Committed to strong coverage

By Kevin Canessa Jr.
Observer Correspondent


Because not all editions of The Observer can be found in the library or even in our own archives, no one is exactly sure this number is correct: But if there was a newspaper printed every week leading up to today’s edition, today marks the 6,560th print-edition of The Observer newspaper.

And next week will signal the unofficial start of the 127th year of The Observer as well.

What started out as an experiment in delivering the news to the people of Arlington has evolved into coverage in three counties and eight towns: Kearny, Harrison, East Newark, North Arlington, Lyndhurst, Bloomfield, Belleville and Nutley.

When the newspaper launched in 1887, it was a single- page broadsheet, packed with stories about the town and its residents. Bylines were not published with stories, and the “journalists” wrote mostly about Arlington, the section of Kearny along the Greenwood Lake Branch of the Erie Railroad, which gave the newspaper its first name — The Arlington Observer.

The cost for an annual subscription was $1.50.

Some stories in that first edition described businesses and institutions of the time, such as the town’s five churches, one public school, shipyards and manufacturing companies that framed the hub of the area. It also noted the town’s population of 1,600 in the late 1880s. Things certainly evolved in Kearny.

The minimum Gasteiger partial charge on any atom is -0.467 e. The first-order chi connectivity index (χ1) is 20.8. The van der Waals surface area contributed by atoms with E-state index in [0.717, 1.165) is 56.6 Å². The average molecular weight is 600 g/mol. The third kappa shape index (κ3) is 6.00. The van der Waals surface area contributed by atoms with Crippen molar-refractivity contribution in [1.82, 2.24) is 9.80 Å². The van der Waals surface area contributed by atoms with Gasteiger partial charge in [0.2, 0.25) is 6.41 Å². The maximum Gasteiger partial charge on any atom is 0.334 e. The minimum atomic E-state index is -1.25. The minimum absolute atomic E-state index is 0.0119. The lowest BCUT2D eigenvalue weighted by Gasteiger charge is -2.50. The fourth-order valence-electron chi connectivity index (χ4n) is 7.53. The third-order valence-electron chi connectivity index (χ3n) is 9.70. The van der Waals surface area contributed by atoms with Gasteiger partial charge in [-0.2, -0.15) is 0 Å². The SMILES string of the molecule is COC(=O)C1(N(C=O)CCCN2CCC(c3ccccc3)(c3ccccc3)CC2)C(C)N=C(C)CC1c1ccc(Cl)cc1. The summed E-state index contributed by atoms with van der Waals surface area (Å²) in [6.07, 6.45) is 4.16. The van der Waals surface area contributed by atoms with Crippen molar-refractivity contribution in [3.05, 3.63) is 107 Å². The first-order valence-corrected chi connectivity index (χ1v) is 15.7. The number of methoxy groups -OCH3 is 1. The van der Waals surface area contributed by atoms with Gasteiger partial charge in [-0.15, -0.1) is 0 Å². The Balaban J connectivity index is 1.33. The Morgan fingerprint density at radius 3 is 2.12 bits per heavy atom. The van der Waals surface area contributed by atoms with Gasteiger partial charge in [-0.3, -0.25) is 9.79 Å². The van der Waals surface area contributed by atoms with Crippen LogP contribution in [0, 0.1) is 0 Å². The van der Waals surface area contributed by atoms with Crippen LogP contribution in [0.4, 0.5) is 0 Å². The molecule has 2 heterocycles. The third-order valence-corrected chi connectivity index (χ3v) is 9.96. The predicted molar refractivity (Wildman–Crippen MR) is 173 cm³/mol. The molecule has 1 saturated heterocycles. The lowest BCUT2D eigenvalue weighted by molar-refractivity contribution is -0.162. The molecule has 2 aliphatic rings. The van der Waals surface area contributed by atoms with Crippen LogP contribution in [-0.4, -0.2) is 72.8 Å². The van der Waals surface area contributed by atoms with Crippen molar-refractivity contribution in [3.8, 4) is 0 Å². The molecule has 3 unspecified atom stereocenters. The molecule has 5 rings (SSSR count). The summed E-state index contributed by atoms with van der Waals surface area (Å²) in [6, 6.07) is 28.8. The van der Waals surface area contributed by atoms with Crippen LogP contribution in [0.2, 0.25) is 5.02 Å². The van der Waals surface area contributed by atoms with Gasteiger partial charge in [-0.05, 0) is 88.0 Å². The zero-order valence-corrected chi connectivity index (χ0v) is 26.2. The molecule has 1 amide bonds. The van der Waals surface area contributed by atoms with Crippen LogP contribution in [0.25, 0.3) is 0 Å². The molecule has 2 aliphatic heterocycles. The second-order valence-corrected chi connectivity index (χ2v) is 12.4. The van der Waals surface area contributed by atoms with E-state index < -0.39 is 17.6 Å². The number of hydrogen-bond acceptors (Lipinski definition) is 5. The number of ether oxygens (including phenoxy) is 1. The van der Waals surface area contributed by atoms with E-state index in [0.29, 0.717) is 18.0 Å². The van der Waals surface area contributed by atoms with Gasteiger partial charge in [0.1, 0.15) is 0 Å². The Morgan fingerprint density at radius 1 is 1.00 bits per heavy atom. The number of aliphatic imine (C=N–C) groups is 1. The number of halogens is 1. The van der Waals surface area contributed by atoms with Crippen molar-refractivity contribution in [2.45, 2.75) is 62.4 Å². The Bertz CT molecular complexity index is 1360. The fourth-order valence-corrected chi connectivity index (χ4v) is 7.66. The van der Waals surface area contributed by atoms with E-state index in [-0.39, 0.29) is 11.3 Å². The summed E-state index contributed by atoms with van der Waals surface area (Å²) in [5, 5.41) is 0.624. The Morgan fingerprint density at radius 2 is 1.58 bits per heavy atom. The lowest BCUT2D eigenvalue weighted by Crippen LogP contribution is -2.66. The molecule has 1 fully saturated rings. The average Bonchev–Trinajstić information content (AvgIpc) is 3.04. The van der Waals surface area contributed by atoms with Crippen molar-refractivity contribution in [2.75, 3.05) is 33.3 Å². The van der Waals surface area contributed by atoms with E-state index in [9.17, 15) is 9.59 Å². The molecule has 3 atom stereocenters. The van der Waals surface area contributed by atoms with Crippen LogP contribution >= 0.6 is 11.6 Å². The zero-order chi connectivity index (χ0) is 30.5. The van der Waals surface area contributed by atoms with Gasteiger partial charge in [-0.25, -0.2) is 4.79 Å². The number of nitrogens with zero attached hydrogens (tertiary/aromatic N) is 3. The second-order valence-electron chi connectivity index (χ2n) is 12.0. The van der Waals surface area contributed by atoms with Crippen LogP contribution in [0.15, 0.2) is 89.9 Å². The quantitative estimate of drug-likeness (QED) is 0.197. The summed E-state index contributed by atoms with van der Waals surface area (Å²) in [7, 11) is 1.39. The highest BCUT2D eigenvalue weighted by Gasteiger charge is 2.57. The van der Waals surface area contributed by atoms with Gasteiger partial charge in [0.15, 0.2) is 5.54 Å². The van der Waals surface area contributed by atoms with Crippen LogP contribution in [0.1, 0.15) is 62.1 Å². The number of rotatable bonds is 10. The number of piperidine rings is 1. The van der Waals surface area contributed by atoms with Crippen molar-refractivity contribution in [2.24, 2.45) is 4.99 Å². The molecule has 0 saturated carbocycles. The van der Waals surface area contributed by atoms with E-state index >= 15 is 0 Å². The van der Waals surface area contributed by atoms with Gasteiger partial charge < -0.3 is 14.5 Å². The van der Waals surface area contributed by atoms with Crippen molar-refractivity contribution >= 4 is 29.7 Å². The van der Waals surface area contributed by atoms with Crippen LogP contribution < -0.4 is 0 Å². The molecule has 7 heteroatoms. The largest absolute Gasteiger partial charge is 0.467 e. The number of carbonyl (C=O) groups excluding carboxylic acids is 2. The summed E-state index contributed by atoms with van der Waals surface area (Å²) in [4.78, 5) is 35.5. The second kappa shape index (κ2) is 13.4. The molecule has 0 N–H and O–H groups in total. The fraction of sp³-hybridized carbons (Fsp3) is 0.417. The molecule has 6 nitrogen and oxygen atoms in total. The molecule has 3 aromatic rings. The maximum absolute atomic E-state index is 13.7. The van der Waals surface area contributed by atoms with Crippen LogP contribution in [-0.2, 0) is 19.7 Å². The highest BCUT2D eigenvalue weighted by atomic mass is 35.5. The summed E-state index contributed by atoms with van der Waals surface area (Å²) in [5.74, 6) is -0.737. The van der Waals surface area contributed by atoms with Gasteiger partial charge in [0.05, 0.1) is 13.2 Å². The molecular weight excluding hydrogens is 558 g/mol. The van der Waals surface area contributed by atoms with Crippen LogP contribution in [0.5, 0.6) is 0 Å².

By 1900, about 2,000 Scots had immigrated to work in Kearny, Harrison and Newark. Swedish, Lithuanian, Jewish, Portuguese and Japanese immigrants soon followed, according to a book on Kearny’s immigrant history.

By the 1940s, Kearny thrived on its commercial and retail businesses — many located in South Kearny, or what some liked to call “Industrial Kearny.” As the town’s population grew, so did the pages of the newspaper. Issues about businesses, taxes and resident concerns filled the weekly editions.

While long-established companies along the Belleville Turnpike were still operating, new small businesses, bars, bakeries and shops moved into the area. And significant redevelopment was about to kick off along the Passaic Ave. corridor.

Big changes to the paper 

The Observer itself went from being a broadsheet to a tabloid a little more than a decade ago. When it became a tab, it was one of the first newspapers to make the switch (during a time when many publishers were at least considering such changes).

The move was made primarily because of the rising cost of newsprint and printing. A tabloid format used less paper, plus it made reading the paper much less cumbersome.

It was the vision of late Observer President Anthony Tortoreti that led to the major change.

And it wasn’t the first radical move he’d made.

A few years earlier, The Observer added sporadic color to jazz up the pages — and to give advertisers an opportunity to attract more business. While the use of color was costly, it was something Tortoreti knew was necessary — and it was a trend he helped to set in the industry.

Mary Tortoreti, Anthony’s widow, is The Observer’s president today — and back in 2007, she fondly recalled how she and her husband would discuss the changes together — while at home or while they were on the road traveling (usually to Cape Cod.)

“He was the only one doing it [using color], and of course, he wanted the color to be perfect,” Mrs. Tortoreti said. “He made sure everyone worked on it until we got it right.”



Technology, technology, technology 

There were two other areas where Anthony Tortoreti was a newspaper visionary.